Taiwanese President Tsai Ing-wen Hails U.S. Commitment to Taiwan Under Trump: ‘Stronger Than Ever’

Tsai Ing-wen
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Taiwanese President Tsai Ing-wen hailed the U.S. commitment to Taiwan under the Trump administration as “stronger than ever,” during at a recent livestream appearance at a Washington think tank.

On facing challenges from China, which sees Taiwan as a breakaway Chinese province and not a separate country, Tsai said, “Taiwan does not stand alone. The United States commitment to Taiwan is stronger than ever.”

Tsai’s appearance at the Heritage Foundation on Wednesday was delivered via livestream from Hawaii — a point she underscored in her opening remarks. China staunchly opposes high-level visits between U.S. and Taiwanese officials, and last week had urged U.S. officials to block her visit to Hawaii.

“I’m joining all of you from sunny Hawaii, which being at the center of the Indo-Pacific region, could not be an any more fitting location for the theme of today’s event,” she said.

Rep. Ted Yoho (R-FL), who spoke at the event alongside Tsai, told Breitbart News, “I think it’s probably the boldest step I’ve ever seen her do, and it sends a strong signal.”

“She’s not trying to be conflictory with China, she is saying, ‘I am my own person, and I am the leader of this country,’ and I think that sends a strong signal. China should respect that,” he said.

Tsai’s appearance marked the 40th anniversary of the Taiwan Relations Act, which the U.S. enacted in 1979 to maintain robust unofficial economic, political, and military relations with Taiwan, after it broke official ties in favor of a formal relationship with Beijing.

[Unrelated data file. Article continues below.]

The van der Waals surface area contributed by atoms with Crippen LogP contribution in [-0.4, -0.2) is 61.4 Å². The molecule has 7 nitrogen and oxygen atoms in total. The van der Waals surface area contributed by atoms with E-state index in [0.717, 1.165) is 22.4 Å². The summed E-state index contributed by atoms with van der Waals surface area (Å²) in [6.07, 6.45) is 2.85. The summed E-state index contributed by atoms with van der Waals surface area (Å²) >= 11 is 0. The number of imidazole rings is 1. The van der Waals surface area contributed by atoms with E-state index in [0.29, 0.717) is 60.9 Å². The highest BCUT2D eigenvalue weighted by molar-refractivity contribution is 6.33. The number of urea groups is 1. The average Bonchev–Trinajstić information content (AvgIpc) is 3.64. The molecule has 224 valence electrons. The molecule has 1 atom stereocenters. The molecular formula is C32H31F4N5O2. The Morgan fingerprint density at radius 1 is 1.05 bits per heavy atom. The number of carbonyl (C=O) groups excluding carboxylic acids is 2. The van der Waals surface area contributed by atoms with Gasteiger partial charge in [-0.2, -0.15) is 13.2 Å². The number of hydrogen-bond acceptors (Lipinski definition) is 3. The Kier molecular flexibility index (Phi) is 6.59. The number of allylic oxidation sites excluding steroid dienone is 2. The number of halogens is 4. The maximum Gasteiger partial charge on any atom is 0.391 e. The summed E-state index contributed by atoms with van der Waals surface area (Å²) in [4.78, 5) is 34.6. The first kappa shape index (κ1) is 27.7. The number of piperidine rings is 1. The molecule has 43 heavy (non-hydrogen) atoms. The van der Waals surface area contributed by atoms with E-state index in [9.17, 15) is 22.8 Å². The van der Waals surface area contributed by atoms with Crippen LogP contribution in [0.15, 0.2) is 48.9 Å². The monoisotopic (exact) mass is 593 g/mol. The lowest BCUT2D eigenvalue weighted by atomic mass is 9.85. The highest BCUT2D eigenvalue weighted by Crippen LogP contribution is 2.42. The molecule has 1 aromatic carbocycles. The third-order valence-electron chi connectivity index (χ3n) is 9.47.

Chinese nationalists fled to Taiwan after losing the war with Chinese communists in 1949 and established a new government which is today a thriving democracy. But Chinese President Xi Jinping has vowed to reunite the island with the Chinese mainland by 2030, which has prompted strong worry among U.S. officials and experts that China could seek to act militarily over the next decade.

Under the Trump administration, the U.S. has stepped up its support to Taiwan verbally and materially, in the face of growing Chinese pressure to isolate the island diplomatically.

Since the 2016 election of Tsai, whose political party is pro-independence from China, Beijing has undertaken a campaign to separate Taiwan from its remaining diplomatic allies and pressure American companies to recognize Taiwan as part of China.

Beijing has also stepped up military intimidation of Taiwan, conducting more frequent and larger military exercises closer and closer to Taiwan.

On Sunday, two Chinese air force jets crossed a maritime border between Taiwan and China. The Taiwan Ministry of Foreign Affairs called the move “intentional, reckless, [and] provocative”:

Bonnie Glaser, director of the China Power Project at the Center for Strategic and International Studies, told CNN China has not undertaken such a flight in 20 years, by some accounts.

At Heritage, Tsai criticized growing Chinese coercion against Taiwan and other nations in the region, and pitched Taiwan as an “ideal partner” for the U.S. and likeminded countries to help keep the Indo-Pacific region “free and open for generations to come.”

“Taiwan is a force for good in the region. We are a democracy, and the only Democratic Chinese-speaking country in the world,” she said. “We are proud that freedom and human rights are the basis of our values and we are determined to take the lead in improving livelihoods across the Pacific.”